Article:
social networks age limits

Social Media Age Restrictions: Why the system isn’t working

When it comes to allowing young people online and navigating the age restrictions of the social networks,  I have to say it is one of the greatest conundrums faced by parents, and indeed educators in the field today. A 2017 study found half of all 11 and 12 year olds had a social media profile. I know this is certainly reflected in my own workshops with students and I would say this is a conservative estimate for today. Some students even have a social media presence at ages 6 and 7 and this tends to increase exponentially throughout the primary school years. So despite the majority of popular networks having age limits of mostly 13+,  these are simply not being followed.

And there are generally a few different parenting camps on this:

  • Those that say no, not until 13 and their kids obey (the smallest group)
  • Those that say no, not until 13, but their kids get around their ban and they have no clue that they are managing to open social media accounts
  • Those that say, I would prefer to ignore the recommendations and slowly introduce a social network that I can closely monitor. I can then help teach them some skills, thinking and behaviors to do it well, whilst I still have some control.
  • Those that throw their hands in the air and say it’s all too hard, and give in to the pleas from their child because everyone else is allowed.
  • And then there are those that have no idea that the sites their children are accessing are even social networks.

So the system purely and simply isn’t working right now.

For many it is deemed clear cut and thus the system would be working if people did the right thing. The recommendations state that 13+ is the age requirement for most networks, so that is what we should be insisting on. But as we will see, there are many factors and complexities that continue to reinforce the status quo. Which is that many kids are using underage sites, many kids are lying about their age, many parents are lying for their kids, many parents are confused, many feel left in the dark, feel pressured and out of their depth. So a system that is supposed to protect our children and educate our parents, is not achieving that goal.

So let’s look at some of the issues surrounding age limits on social networks.

The age limits are not law, they are recommendations

Despite the often stated ‘breaking the law’ component of age limits, these age limits are not law.  The reason we have these age limits and the reason why the majority of social networks use the magic number of 13 years, is to comply with the USA’s COPPA laws (Children’s Online Privacy Protection Act). This states that it is illegal for companies to obtain certain information and data from any child under the age of 13 without parental consent. So to escape any jurisdictional breaches, the creators of the apps simply make them 13 + to avoid those legal minefields. So one could argue that many a child has watched a PG movie without that ‘Parental Guidance’ or played a 15+ game at age 14, and have thus similarly lied about their age to engage in an activity. They are advisory categories and not legal categories.  This is different to an MA or R rated movie or game category however, which does have a legal component.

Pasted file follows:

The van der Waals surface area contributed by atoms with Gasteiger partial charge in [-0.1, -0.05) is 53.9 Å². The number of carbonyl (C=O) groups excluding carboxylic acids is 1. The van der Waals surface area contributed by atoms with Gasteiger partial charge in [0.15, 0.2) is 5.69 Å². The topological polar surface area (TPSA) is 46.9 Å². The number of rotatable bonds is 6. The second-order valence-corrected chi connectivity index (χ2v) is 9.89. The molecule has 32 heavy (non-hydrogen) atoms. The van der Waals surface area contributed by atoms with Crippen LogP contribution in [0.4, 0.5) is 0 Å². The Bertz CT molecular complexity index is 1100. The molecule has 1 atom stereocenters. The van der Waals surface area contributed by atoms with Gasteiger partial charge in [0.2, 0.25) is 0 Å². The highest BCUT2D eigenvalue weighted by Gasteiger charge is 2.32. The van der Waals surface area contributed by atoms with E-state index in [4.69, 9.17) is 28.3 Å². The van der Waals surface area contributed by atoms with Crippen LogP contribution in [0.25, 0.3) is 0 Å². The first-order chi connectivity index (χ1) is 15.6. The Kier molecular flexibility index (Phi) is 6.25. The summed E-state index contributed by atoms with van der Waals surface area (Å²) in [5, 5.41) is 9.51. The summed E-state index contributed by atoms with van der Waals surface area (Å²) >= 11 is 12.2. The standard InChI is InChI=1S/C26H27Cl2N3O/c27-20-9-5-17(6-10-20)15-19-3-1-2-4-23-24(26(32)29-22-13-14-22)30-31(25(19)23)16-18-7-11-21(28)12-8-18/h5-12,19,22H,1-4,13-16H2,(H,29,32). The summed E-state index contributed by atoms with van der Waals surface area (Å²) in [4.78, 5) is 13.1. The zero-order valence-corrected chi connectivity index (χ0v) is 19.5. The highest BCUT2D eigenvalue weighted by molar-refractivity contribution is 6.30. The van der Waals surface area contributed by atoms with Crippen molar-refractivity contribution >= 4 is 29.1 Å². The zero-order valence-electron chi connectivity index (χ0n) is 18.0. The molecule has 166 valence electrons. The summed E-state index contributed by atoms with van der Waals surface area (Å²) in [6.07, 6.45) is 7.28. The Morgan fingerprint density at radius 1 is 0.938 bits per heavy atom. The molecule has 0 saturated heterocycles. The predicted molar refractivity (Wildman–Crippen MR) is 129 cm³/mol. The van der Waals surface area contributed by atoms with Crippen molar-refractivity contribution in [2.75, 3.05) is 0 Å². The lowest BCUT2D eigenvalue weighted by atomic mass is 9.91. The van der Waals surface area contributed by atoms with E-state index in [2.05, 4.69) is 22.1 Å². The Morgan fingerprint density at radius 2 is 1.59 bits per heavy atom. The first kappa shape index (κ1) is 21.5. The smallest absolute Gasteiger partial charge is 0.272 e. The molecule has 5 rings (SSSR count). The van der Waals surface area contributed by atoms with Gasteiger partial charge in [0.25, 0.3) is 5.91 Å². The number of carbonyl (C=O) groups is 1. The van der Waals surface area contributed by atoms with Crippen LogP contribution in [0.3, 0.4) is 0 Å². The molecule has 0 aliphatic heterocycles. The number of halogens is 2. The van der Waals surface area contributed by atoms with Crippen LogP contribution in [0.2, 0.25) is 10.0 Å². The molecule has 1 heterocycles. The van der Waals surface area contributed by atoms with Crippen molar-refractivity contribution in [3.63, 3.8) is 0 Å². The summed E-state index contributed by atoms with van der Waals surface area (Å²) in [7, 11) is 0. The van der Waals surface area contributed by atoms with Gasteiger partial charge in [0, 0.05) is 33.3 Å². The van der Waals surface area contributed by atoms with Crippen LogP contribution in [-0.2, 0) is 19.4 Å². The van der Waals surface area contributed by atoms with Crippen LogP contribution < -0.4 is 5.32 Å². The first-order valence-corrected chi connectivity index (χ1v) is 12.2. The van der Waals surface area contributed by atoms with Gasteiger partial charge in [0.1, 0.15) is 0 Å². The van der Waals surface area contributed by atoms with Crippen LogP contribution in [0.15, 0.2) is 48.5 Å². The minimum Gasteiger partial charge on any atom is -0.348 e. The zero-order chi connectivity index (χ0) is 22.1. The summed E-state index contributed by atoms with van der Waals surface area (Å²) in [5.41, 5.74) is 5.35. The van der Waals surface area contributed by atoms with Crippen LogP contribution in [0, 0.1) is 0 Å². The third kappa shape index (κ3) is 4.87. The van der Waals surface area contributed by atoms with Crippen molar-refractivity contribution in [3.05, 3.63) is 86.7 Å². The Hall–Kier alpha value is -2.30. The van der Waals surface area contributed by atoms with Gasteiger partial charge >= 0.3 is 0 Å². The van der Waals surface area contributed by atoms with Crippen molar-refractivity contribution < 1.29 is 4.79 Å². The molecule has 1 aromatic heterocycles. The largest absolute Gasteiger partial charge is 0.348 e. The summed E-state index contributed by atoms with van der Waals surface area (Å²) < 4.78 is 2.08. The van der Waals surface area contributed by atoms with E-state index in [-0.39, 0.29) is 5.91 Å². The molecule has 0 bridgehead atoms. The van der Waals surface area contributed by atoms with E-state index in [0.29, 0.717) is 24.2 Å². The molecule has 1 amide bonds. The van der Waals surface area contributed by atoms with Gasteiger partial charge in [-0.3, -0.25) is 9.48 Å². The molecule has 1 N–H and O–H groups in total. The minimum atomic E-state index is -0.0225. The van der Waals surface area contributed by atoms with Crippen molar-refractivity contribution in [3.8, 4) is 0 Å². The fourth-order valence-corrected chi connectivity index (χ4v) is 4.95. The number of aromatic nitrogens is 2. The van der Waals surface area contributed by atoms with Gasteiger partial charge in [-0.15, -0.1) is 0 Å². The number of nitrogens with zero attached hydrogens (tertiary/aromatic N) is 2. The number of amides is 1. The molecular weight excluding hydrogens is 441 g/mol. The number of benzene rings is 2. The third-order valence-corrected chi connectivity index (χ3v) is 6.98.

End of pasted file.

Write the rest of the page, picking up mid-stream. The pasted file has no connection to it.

Teaching them that lying is OK

Of course there is the very valid argument that whilst it may not be the law, we are still teaching our children to lie if we allow them to go on to these sites underage. For some that is the only argument they need and an easy way to put off the inevitable. For others, it is a lie worth breaking if they feel they can have a greater role in teaching their child the skills and thinking they will need, whilst they still have some say in their child’s online behaviours. For some, telling that lie is simply easier than hearing the nagging of their child. For others, it is easier than the guilty feeling of seeing their child left out, as the ‘only one’ not allowed to play where their friends are playing.

The developing brain 

It must be said that many of the content and critical thinking required on these social networks are just not suitable for developing brains. These networks were created for adults (largely because COPPA got them out of the messy situation of having to create places that are more kid friendly). And so they are playgrounds that get away with having adult content and adult concepts. Impulse control and ethical thinking are not yet developed in young people to the level that many of these networks require. I know this because everytime I ask young people how they would determine if someone was exactly who they say they are online, many have no idea. Some do, but most need to be taught. The complex thinking needed to make the most accurate assumptions about the connections they make and the content they devour, needs to be part of their education from the moment they start hanging out online. Otherwise, cognitively, socially and emotionally, they are just not ready.

Age alone isn’t everything